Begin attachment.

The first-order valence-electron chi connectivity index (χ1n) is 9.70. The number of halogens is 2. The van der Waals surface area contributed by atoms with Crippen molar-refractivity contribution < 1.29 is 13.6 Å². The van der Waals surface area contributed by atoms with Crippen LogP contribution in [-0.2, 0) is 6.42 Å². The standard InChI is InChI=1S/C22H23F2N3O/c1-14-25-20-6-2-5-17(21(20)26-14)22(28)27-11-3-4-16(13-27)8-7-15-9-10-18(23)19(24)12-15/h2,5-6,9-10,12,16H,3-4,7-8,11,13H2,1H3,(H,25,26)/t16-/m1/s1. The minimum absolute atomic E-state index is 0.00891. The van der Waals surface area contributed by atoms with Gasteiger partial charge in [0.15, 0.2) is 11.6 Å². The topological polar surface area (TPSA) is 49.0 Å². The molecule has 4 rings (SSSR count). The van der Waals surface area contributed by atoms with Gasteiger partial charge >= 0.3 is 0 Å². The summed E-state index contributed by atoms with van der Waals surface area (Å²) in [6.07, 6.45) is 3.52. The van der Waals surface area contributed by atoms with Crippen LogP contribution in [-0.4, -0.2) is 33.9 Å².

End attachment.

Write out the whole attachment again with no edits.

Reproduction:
The first-order valence-electron chi connectivity index (χ1n) is 9.70. The number of halogens is 2. The van der Waals surface area contributed by atoms with Crippen molar-refractivity contribution < 1.29 is 13.6 Å². The van der Waals surface area contributed by atoms with Crippen LogP contribution in [-0.2, 0) is 6.42 Å². The standard InChI is InChI=1S/C22H23F2N3O/c1-14-25-20-6-2-5-17(21(20)26-14)22(28)27-11-3-4-16(13-27)8-7-15-9-10-18(23)19(24)12-15/h2,5-6,9-10,12,16H,3-4,7-8,11,13H2,1H3,(H,25,26)/t16-/m1/s1. The minimum absolute atomic E-state index is 0.00891. The van der Waals surface area contributed by atoms with Gasteiger partial charge in [0.15, 0.2) is 11.6 Å². The topological polar surface area (TPSA) is 49.0 Å². The molecule has 4 rings (SSSR count). The van der Waals surface area contributed by atoms with Gasteiger partial charge >= 0.3 is 0 Å². The summed E-state index contributed by atoms with van der Waals surface area (Å²) in [6.07, 6.45) is 3.52. The van der Waals surface area contributed by atoms with Crippen LogP contribution in [-0.4, -0.2) is 33.9 Å².